From the end of World War II, America entered into a period known as the reconstruction. The reconstruction was all about righting the wrongs that have been done to black people. Adjusting civil rights laws and introducing new laws that protected us as a people.
The change that was enacted from that time didn’t happen as a result of the black men who were in congress. Even though they played a huge role in asking and pushing for this reform, the main change came as a result of the black people who rose up to protest. It came as a result of our grandfathers and grandmothers carrying plaques that said enough is enough.
Now, this didn’t mean that the congress of that time was happy to pass the first civil rights legislation. This first reconstruction promised black people equal rights and full citizenship rights but the truth of the matter is that today, we are still fighting to see the fulfillment of that promise.
The issues raised in the first reconstruction have yet to be fully tackled. The first reconstruction sought to tackle slavery and establish equality in our rights to vote and our right to be protected under the law. The first reconstruction was a major move that was supposed to bring about major changes. But for many years after that black people still suffered segregation and discrimination in every sector.
The first reconstruction still has loops that are yet to be fixed, but the second reconstruction has begun? According to black history books, the second reconstruction began in the ’50s when a new set of black people stood up to work at ending racial violence and segregation. Martin Luther King, Ella Baker, and many others were at the forefront of this movement. They pushed a new narrative that showed the American congress it was time to have a second look at the civil rights laws that were in place.
Civil rights laws that canceled discrimination based on race were enacted and the right to vote was established fully and equally. While the achievement of this movement was great, the promise of the second reconstruction still remains unfulfilled, so yes, we are still in the second reconstruction. Laws were enacted to cancel discrimination both then and now black people are still more likely to be incarcerated than white people. Black people still fall behind in every economic indicator, there is a huge wealth gap between black people and white people.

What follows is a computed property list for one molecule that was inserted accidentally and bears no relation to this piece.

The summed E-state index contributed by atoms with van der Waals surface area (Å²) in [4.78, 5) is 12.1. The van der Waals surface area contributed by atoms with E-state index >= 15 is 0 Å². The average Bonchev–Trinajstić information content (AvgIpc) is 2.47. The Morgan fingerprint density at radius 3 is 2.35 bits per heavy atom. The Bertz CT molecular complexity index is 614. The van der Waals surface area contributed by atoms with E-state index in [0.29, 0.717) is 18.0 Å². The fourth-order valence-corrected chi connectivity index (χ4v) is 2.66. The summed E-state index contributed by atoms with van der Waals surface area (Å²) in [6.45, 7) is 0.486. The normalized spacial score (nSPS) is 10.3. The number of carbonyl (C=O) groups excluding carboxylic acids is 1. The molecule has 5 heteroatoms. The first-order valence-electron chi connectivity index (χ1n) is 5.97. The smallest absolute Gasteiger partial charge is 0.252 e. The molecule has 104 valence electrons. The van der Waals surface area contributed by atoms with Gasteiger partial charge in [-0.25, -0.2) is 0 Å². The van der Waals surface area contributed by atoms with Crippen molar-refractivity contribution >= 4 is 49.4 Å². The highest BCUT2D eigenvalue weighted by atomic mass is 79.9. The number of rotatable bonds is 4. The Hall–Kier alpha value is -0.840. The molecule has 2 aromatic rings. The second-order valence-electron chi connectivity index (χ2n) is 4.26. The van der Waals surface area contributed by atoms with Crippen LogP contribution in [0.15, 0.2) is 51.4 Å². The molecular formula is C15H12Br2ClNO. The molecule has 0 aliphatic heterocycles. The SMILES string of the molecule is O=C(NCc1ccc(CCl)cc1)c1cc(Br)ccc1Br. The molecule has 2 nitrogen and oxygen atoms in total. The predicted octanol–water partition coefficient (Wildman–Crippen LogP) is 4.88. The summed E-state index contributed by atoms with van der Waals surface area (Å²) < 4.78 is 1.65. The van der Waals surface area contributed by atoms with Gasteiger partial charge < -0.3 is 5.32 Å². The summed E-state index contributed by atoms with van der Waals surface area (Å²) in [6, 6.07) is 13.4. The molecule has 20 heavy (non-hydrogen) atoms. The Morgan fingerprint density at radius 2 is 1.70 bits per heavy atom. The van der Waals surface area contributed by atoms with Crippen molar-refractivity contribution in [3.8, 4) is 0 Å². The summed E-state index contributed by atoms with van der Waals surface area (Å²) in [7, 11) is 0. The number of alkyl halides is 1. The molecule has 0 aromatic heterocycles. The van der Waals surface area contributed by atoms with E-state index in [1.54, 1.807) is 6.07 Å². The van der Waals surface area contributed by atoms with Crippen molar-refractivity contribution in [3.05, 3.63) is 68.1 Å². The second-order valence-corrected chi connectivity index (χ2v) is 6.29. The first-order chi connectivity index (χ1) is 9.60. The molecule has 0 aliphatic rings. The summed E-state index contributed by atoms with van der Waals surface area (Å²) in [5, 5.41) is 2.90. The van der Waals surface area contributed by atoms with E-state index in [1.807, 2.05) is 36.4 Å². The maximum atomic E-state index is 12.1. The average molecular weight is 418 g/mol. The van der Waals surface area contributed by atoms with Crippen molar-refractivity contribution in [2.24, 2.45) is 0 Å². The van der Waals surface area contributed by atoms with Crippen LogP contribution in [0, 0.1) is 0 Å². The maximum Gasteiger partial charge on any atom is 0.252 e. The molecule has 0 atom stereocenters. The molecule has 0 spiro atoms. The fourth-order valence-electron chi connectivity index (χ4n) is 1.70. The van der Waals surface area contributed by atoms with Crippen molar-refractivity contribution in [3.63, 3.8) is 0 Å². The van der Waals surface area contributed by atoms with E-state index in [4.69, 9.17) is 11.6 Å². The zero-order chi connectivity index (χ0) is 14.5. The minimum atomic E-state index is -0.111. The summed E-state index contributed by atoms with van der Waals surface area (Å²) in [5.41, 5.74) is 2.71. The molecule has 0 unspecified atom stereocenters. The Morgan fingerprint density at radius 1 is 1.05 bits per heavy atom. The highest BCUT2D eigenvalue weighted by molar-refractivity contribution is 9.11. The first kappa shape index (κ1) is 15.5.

Economically black people have had to take the back seat, considered second in job interviews, more likely to be oppressed by law enforcement for trying to assert their rights. Even though black people now vote on the same terms as white people, and we are in political offices now more than ever, economic inequalities still exist.
Unemployment and poverty are at an all-time high among black people and the pandemic exposed the huge gap. The second reconstruction is meant to tackle segregation on all levels but we are yet to see its full-blown results. Today we face police brutality and federal courts that do not have our backs as citizens, where’s the equality that was promised? When police officers are yet to be held accountable for the blood of black people on their hands.
We are still in the second reconstruction, and now more than ever more groups are standing up to push for a third reconstruction! All over the country reports have made it clear that black people took a big hit in the pandemic, we are still taking the big hit. Black people are more affected by the pandemic than white people because of where we fall in the economic pyramid.
The need for reconstruction is glaring; black people have lesser access to healthcare, are more likely to be poor, and are more likely to be working underpaid jobs. There is more awareness now of the racial inequality we have been in for decades now. This quagmire we have found ourselves in this year is telling of the governments’ effort. We have had more grassroots protests today, and new movements sprouting up to push for this much-needed change.
Today, we see congress trying to introduce a new civil rights act, that is supposed to reenact the second reconstruction and reform the police. We are yet to see solid finalization of this but we can only hope? And continue to push for our rights as we are doing now. A third reconstruction might be underway.